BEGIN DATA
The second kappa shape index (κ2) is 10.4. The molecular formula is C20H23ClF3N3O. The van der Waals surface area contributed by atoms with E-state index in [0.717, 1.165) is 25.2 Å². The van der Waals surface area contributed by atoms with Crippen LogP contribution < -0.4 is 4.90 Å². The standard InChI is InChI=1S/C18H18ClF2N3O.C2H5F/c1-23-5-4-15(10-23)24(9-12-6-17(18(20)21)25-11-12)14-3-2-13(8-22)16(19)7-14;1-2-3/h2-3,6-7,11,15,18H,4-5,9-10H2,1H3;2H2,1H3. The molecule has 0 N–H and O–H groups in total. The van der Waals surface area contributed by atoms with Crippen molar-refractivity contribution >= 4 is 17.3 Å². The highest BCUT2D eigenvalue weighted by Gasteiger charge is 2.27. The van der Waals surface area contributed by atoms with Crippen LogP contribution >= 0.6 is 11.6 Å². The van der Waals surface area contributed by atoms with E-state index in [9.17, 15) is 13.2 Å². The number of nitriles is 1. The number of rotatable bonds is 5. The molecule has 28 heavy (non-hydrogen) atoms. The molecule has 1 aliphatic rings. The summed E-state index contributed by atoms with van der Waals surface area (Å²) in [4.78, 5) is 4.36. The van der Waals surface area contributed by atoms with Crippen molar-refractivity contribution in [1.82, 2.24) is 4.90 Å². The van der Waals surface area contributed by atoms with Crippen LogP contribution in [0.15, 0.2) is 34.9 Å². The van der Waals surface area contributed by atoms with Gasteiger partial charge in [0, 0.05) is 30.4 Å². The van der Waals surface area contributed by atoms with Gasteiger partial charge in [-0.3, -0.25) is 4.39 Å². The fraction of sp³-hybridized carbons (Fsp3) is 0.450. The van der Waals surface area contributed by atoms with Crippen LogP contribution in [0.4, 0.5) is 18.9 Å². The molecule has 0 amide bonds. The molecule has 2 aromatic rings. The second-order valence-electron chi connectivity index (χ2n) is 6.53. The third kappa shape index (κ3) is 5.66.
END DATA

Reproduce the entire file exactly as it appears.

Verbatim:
The second kappa shape index (κ2) is 10.4. The molecular formula is C20H23ClF3N3O. The van der Waals surface area contributed by atoms with E-state index in [0.717, 1.165) is 25.2 Å². The van der Waals surface area contributed by atoms with Crippen LogP contribution < -0.4 is 4.90 Å². The standard InChI is InChI=1S/C18H18ClF2N3O.C2H5F/c1-23-5-4-15(10-23)24(9-12-6-17(18(20)21)25-11-12)14-3-2-13(8-22)16(19)7-14;1-2-3/h2-3,6-7,11,15,18H,4-5,9-10H2,1H3;2H2,1H3. The molecule has 0 N–H and O–H groups in total. The van der Waals surface area contributed by atoms with Crippen molar-refractivity contribution >= 4 is 17.3 Å². The highest BCUT2D eigenvalue weighted by Gasteiger charge is 2.27. The van der Waals surface area contributed by atoms with Crippen LogP contribution >= 0.6 is 11.6 Å². The van der Waals surface area contributed by atoms with E-state index in [9.17, 15) is 13.2 Å². The number of nitriles is 1. The number of rotatable bonds is 5. The molecule has 28 heavy (non-hydrogen) atoms. The molecule has 1 aliphatic rings. The summed E-state index contributed by atoms with van der Waals surface area (Å²) in [4.78, 5) is 4.36. The van der Waals surface area contributed by atoms with Crippen molar-refractivity contribution in [1.82, 2.24) is 4.90 Å². The van der Waals surface area contributed by atoms with Crippen LogP contribution in [0.15, 0.2) is 34.9 Å². The van der Waals surface area contributed by atoms with Gasteiger partial charge in [0, 0.05) is 30.4 Å². The van der Waals surface area contributed by atoms with Gasteiger partial charge in [-0.3, -0.25) is 4.39 Å². The fraction of sp³-hybridized carbons (Fsp3) is 0.450. The van der Waals surface area contributed by atoms with Crippen LogP contribution in [0.4, 0.5) is 18.9 Å². The molecule has 0 amide bonds. The molecule has 2 aromatic rings. The second-order valence-electron chi connectivity index (χ2n) is 6.53. The third kappa shape index (κ3) is 5.66.